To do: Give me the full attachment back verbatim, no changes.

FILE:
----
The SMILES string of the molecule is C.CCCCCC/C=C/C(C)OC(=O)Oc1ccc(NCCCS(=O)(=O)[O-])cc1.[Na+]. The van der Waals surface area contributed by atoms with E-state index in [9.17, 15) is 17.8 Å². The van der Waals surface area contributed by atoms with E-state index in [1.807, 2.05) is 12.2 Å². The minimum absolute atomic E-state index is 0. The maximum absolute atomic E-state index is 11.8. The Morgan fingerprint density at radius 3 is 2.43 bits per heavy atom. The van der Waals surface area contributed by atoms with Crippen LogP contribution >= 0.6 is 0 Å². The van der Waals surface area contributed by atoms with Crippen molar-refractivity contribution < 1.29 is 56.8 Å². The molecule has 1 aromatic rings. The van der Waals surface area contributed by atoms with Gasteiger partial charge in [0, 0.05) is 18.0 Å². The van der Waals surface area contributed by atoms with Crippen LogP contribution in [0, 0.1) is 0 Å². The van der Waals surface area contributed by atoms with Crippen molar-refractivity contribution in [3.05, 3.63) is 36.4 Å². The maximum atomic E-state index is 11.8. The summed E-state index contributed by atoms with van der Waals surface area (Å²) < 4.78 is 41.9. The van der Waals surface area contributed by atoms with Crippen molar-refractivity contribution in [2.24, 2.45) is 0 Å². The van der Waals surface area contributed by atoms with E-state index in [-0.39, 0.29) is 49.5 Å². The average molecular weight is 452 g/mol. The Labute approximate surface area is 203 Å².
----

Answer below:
The SMILES string of the molecule is C.CCCCCC/C=C/C(C)OC(=O)Oc1ccc(NCCCS(=O)(=O)[O-])cc1.[Na+]. The van der Waals surface area contributed by atoms with E-state index in [9.17, 15) is 17.8 Å². The van der Waals surface area contributed by atoms with E-state index in [1.807, 2.05) is 12.2 Å². The minimum absolute atomic E-state index is 0. The maximum absolute atomic E-state index is 11.8. The Morgan fingerprint density at radius 3 is 2.43 bits per heavy atom. The van der Waals surface area contributed by atoms with Crippen LogP contribution >= 0.6 is 0 Å². The van der Waals surface area contributed by atoms with Crippen molar-refractivity contribution < 1.29 is 56.8 Å². The molecule has 1 aromatic rings. The van der Waals surface area contributed by atoms with Gasteiger partial charge in [0, 0.05) is 18.0 Å². The van der Waals surface area contributed by atoms with Crippen LogP contribution in [0, 0.1) is 0 Å². The van der Waals surface area contributed by atoms with Crippen molar-refractivity contribution in [3.05, 3.63) is 36.4 Å². The maximum atomic E-state index is 11.8. The summed E-state index contributed by atoms with van der Waals surface area (Å²) < 4.78 is 41.9. The van der Waals surface area contributed by atoms with Crippen molar-refractivity contribution in [2.24, 2.45) is 0 Å². The van der Waals surface area contributed by atoms with E-state index in [-0.39, 0.29) is 49.5 Å². The average molecular weight is 452 g/mol. The Labute approximate surface area is 203 Å².